The prevailing belief for some decades has been that human radiation-related cataract occurs only after relatively high doses; for instance, the ICRP estimates that brief exposures of at least 0.5–2 Sv are required to cause detectable lens opacities and 5 Sv for vision-impairing cataracts. For protracted exposures, the ICRP estimates the corresponding dose thresholds as 5 Sv and 8 Sv, respectively. However, several studies, especially in the last decade, indicate that radiation-associated opacities occur at much lower doses. Several studies suggest that medical or environmental radiation exposure to the lens confers risk of opacities at doses well under 1 Sv. Among Japanese A-bomb survivors, risks for cataracts necessitating lens surgery were seen at doses under 1 Gy. The confidence interval on the A-bomb dose threshold for cataract surgery prevalence indicated that the data are compatible with a dose threshold ranging from none up to only 0.8 Gy, similar to the dose threshold for minor opacities seen among Chernobyl clean-up workers with primarily protracted exposures. Findings from various studies indicate that radiation risk estimates are probably not due to confounding by other cataract risk factors and that risk is seen after both childhood and adult exposures. The recent data are instigating reassessments of guidelines by various radiation protection bodies regarding permissible levels of radiation to the eye. Among the future epidemiological research directions, the most important research need is for adequate studies of vision-impairing cataract after protracted radiation exposure.
The lens of the eye is a unique organ in that it is non-vascular and has no loss of cells over the lifetime, which means there is no mechanism for the removal of damaged cells. Cataractogenic radiation damage occurs at the “germinative zones” at the anterior surface where dividing cells form a clear crystalline-protein fiber that migrates toward the posterior pole of the lens, the posterior subcapsular (PSC) region. Radiation damage by both direct and oxidative mechanisms causes DNA breaks, aberrant cell migration and complex biochemical alterations that result in aberrant crystalline protein folding and dysregulation of lens cell morphology (1–23). Historically, PSC opacification was thought to be the signature lesion of radiation damage to the lens, although more recent data suggest that radiation-induced opacities can be found in the lens cortex as well.
Cataract was one of the earliest radiation-associated pathologies found after Roentgen discovered X rays; Chalupecky reported an experiment showing radiation-induced cataract only 1 year later, and Treutler reported on a cataract in an X-ray worker within 10 years (4, 5). However, cataract was long thought to result from only high doses of radiation to the lens of the eye. This was compatible with the data from early cyclotron workers with cataract after substantial neutron doses (6, 7) and with early Japanese A-bomb studies that reported excess cataracts among those who received over 2–3 Gy (8, 9). A number of other, more recent high lens-dose studies have continued to report substantial cataract excesses [e.g. refs. (10, 11)].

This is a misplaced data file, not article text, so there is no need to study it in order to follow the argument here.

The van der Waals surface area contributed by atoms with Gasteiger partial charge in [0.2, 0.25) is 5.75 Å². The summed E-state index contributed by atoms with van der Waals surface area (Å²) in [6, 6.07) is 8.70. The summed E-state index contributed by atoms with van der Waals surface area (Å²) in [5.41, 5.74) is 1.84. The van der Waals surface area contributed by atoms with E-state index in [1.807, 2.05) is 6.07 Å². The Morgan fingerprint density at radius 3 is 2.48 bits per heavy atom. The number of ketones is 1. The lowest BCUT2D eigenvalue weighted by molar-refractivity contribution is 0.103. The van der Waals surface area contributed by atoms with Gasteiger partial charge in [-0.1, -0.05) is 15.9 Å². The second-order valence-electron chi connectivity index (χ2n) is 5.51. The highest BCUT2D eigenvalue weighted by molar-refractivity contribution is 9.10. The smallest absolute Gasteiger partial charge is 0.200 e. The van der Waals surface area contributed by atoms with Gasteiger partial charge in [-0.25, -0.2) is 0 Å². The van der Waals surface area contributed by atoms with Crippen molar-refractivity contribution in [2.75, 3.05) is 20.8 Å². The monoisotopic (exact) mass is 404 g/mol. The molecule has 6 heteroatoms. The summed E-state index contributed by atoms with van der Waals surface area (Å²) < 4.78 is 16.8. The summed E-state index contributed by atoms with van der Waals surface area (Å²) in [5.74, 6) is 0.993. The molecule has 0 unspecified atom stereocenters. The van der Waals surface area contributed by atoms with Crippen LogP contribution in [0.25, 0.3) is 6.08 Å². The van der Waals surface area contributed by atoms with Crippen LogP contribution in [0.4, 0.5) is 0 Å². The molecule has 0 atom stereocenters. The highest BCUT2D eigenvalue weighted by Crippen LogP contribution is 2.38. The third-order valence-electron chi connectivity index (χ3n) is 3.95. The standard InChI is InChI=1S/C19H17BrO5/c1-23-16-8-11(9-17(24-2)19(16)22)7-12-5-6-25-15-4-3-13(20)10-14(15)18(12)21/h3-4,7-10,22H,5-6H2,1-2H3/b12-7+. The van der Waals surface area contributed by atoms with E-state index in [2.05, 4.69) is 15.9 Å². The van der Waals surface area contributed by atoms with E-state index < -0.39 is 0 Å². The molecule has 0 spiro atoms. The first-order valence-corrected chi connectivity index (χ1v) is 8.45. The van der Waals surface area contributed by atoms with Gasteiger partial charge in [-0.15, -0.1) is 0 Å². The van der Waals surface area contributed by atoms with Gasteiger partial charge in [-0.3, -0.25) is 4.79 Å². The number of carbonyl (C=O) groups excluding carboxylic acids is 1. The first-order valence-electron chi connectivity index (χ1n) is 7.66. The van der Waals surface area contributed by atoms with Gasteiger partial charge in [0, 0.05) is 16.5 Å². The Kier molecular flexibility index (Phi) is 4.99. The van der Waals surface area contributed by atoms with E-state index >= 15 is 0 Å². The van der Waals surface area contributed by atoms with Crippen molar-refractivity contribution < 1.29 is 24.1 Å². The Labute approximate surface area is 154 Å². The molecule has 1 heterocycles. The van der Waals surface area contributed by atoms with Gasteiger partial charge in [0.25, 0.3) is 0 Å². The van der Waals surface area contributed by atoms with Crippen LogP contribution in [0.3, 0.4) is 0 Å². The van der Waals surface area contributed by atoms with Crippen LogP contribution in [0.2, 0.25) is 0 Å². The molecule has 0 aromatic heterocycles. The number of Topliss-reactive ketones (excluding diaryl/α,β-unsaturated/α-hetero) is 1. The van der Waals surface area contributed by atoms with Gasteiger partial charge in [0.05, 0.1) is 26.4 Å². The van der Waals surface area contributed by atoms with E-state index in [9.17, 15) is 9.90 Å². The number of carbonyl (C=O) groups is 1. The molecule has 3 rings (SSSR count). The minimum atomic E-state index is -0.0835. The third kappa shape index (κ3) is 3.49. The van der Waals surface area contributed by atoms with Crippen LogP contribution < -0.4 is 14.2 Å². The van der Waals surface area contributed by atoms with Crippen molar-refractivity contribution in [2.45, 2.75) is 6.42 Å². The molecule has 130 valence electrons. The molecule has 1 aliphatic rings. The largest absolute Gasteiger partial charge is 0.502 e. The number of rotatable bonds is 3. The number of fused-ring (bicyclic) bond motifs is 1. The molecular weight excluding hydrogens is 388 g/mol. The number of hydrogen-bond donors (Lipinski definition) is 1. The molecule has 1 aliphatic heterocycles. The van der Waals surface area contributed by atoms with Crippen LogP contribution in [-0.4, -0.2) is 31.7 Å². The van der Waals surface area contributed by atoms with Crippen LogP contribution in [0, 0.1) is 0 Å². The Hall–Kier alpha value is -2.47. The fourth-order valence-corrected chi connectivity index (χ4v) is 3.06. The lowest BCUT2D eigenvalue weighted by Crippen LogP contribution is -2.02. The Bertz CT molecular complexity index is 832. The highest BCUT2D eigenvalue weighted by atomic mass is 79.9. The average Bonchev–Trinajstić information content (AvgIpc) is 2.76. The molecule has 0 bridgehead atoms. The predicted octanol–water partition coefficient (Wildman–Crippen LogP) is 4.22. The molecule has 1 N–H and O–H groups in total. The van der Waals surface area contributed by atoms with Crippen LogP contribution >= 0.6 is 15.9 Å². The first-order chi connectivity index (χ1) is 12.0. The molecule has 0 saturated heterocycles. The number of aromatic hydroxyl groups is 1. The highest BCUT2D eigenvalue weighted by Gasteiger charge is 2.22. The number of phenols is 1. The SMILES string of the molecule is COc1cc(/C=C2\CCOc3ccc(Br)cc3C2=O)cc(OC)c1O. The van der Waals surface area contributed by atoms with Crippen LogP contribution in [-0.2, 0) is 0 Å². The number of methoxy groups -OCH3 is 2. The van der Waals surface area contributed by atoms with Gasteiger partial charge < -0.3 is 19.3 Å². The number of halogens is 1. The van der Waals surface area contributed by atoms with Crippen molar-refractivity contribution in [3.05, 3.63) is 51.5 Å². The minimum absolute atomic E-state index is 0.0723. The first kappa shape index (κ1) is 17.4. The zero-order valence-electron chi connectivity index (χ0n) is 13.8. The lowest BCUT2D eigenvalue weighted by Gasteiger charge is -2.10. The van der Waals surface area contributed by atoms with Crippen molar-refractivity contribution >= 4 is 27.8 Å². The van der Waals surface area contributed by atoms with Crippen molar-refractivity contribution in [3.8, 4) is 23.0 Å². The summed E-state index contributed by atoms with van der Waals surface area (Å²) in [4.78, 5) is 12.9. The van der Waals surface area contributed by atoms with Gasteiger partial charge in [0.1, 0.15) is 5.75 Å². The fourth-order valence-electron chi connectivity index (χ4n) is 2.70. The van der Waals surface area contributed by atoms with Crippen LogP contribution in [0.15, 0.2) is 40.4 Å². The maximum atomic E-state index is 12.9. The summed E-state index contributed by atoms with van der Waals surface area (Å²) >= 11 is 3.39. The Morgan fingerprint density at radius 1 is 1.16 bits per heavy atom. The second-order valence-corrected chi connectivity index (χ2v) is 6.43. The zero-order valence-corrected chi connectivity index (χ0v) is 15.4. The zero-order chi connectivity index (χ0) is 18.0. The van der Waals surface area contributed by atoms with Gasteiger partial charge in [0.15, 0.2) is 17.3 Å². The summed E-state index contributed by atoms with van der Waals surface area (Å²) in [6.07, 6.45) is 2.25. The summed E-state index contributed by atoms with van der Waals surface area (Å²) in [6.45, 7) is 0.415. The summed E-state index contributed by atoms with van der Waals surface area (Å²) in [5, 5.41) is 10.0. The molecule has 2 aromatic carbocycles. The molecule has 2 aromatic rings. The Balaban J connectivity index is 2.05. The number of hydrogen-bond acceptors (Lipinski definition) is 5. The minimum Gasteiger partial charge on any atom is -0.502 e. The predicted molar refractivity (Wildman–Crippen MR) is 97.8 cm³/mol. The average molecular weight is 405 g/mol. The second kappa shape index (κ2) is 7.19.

Induction of cataracts in humans has been viewed as a deterministic effect that had a dose threshold and for which the severity increased and the latency decreased as the radiation dose increased above that threshold. This viewpoint was particularly strengthened by a seminal paper by Merriam and Focht in 1957 (12) that showed all the aforementioned features in a series of persons who had received medical radiation therapy. They concluded that the latent period between exposure and cataract manifestation was strongly inversely correlated with dose and that there was no cataract induction below 2 Gy. However, inspection of the Merriam and Focht paper shows that the observation periods after irradiation were mostly quite short (average of 8 years) and that they studied only 20 individuals who had estimated lens doses under 2 Gy, a rather limited basis for establishing a prudent protection policy. Another influential paper was based on an early systematic ophthalmological study of A-bomb survivors by Nefzger et al. (13). They described an excess of “axial opacities” in their highest dose group, which they indicated was approximately 2 Gy or greater. A later reanalysis based on the improved DS86 dosimetry system estimated the γ-radiation threshold dose as 1.4 Gy (14). Those papers were highly influential as a basis for the recommendations of radiation protection groups such as the ICRP and NCRP (15–1617).
The current guidelines of the ICRP regarding radiation protection against cataracts are shown in Table 1. For brief exposures, the dose threshold was considered to be 0.5–2 Sv for minor opacities but 5 Sv for cataracts that cause visual impairment. For protracted or fractionated exposures the corresponding dose thresholds were thought to be 5 and 8 Sv, respectively. The guidelines for an annual dose rate were based on an assumption of dose limits when substantial exposures were received over many years.